An infinitive is a verbal--usually preceded by the particle to--that can function in a sentence as a noun, an adjective, or an adverb. This exercise will test your ability to recognize infinitive phrases and distinguish them from prepositional phrases.
Each sentence below contains at least one infinitive phrase. Some (but not all) of the sentences also include prepositional phrases beginning with to. Identify only the infinitive phrase(s) in each sentence, and then compare your responses with the answers on page two.
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- More than anything else, I wanted some time alone to read.
- My grandmother told me that we have been put on earth to share, to care, to give, and to receive.
- While the train was stopped at the station, Bugsy attempted to climb to the top of one of the freight cars.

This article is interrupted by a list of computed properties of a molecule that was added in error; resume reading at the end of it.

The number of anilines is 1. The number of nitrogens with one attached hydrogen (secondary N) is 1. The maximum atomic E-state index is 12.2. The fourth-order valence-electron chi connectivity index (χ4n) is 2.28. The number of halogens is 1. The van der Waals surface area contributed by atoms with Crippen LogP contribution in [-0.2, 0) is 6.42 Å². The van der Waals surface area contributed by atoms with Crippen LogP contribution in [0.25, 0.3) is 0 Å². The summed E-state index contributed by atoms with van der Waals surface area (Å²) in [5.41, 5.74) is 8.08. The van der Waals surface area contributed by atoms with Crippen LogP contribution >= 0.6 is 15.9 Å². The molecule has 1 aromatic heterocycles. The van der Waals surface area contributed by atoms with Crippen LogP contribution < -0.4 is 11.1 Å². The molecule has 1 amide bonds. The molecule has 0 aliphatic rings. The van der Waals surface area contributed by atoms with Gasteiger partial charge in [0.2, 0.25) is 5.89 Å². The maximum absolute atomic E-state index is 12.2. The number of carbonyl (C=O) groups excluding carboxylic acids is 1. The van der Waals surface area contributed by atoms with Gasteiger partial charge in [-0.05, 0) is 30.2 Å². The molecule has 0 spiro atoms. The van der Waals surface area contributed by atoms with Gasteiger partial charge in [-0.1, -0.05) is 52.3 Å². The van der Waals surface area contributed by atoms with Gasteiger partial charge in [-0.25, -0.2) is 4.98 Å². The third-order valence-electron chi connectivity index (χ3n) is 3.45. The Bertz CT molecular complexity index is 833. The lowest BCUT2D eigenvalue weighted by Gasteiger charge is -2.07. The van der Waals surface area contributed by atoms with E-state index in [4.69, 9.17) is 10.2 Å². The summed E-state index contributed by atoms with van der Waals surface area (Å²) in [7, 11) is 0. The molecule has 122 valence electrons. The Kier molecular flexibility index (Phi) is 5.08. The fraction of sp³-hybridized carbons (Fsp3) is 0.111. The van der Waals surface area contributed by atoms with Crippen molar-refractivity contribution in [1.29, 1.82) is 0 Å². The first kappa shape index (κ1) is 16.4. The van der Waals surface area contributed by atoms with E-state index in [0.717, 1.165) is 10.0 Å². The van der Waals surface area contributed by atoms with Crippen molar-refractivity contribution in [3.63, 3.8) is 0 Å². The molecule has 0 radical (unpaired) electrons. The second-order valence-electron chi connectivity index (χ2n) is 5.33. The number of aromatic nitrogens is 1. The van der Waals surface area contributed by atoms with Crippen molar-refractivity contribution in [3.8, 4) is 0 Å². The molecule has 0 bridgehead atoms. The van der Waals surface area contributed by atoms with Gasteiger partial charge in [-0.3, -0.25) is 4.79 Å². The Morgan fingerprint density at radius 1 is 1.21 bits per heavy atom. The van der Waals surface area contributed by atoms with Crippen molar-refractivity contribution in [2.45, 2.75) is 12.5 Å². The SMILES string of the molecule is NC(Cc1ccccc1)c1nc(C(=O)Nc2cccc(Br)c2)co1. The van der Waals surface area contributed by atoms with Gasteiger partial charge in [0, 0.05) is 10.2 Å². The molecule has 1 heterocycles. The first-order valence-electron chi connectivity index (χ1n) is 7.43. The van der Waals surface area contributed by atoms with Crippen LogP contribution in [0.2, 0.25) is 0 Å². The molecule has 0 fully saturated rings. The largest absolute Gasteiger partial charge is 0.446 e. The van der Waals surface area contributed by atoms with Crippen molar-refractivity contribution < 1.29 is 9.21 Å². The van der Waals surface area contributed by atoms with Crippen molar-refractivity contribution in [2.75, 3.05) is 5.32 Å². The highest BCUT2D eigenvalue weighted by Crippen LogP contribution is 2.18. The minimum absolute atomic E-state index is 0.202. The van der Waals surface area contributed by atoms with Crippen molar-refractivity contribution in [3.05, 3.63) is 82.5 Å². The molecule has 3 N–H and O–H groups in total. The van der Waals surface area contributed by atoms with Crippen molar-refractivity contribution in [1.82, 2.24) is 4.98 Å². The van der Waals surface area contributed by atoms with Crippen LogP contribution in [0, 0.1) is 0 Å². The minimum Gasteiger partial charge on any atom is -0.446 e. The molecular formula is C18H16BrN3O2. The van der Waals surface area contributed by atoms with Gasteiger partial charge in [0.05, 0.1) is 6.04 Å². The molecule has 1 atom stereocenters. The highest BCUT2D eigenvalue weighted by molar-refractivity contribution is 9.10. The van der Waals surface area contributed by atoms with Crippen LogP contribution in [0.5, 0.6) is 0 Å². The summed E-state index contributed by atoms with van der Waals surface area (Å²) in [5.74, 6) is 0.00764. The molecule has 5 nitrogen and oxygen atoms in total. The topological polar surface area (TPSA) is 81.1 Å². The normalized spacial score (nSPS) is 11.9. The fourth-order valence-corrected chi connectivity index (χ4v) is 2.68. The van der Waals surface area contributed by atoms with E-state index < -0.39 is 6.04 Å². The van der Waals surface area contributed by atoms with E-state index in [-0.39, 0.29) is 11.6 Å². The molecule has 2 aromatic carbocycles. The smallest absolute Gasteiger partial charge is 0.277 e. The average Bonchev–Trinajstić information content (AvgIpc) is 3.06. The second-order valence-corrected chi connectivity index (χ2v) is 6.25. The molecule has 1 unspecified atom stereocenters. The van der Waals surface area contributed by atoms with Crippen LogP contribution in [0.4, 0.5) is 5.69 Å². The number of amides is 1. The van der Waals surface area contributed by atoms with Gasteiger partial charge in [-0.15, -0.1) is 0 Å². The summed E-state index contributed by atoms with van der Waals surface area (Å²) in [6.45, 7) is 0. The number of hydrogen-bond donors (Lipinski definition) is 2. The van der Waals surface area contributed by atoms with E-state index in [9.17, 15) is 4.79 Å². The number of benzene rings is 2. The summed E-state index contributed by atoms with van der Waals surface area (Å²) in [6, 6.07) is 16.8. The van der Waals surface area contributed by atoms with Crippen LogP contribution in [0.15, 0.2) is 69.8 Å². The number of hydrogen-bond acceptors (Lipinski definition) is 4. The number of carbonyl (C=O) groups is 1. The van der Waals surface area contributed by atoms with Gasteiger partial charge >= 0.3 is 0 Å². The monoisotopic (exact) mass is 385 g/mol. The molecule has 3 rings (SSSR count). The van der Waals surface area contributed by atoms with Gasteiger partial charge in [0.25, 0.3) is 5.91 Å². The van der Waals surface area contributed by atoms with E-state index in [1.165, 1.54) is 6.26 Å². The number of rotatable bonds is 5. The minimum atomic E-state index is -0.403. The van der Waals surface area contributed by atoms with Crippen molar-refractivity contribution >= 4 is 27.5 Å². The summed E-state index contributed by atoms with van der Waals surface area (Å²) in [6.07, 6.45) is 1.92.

- "Mama Day tells the citizens of the island to listen to the crows instead of the news bulletins." (Gloria Naylor, Mama Day)
- During the Great Depression, audiences wanted to laugh when they went to the movies.
- Every Wednesday, six women from Wisbech came to the castle to do the weekly wash.
- On the last night of the retreat, we wanted to sing a song to end an evening that had been particularly touching to us all.
- The duke left the duchess at a Red Roof Inn and proceeded to drive to the country to see his mother.
- At the end of their long adventure, Lucy and Edmund are told that they are too old to return to Narnia again.
- "Within each Ring of Plague Sabine had organized, there was a complete assortment of powers: one to fight with ice, one to see through soil, one to throw lightning, one to fly, one to fade, one to shrink, one to breathe fire, one to run like the wind, one to burrow, one to see through rock, one to levitate objects, and one to push and bind dreams." (Obert Skye, Leven Thumps and the Whispered Secret)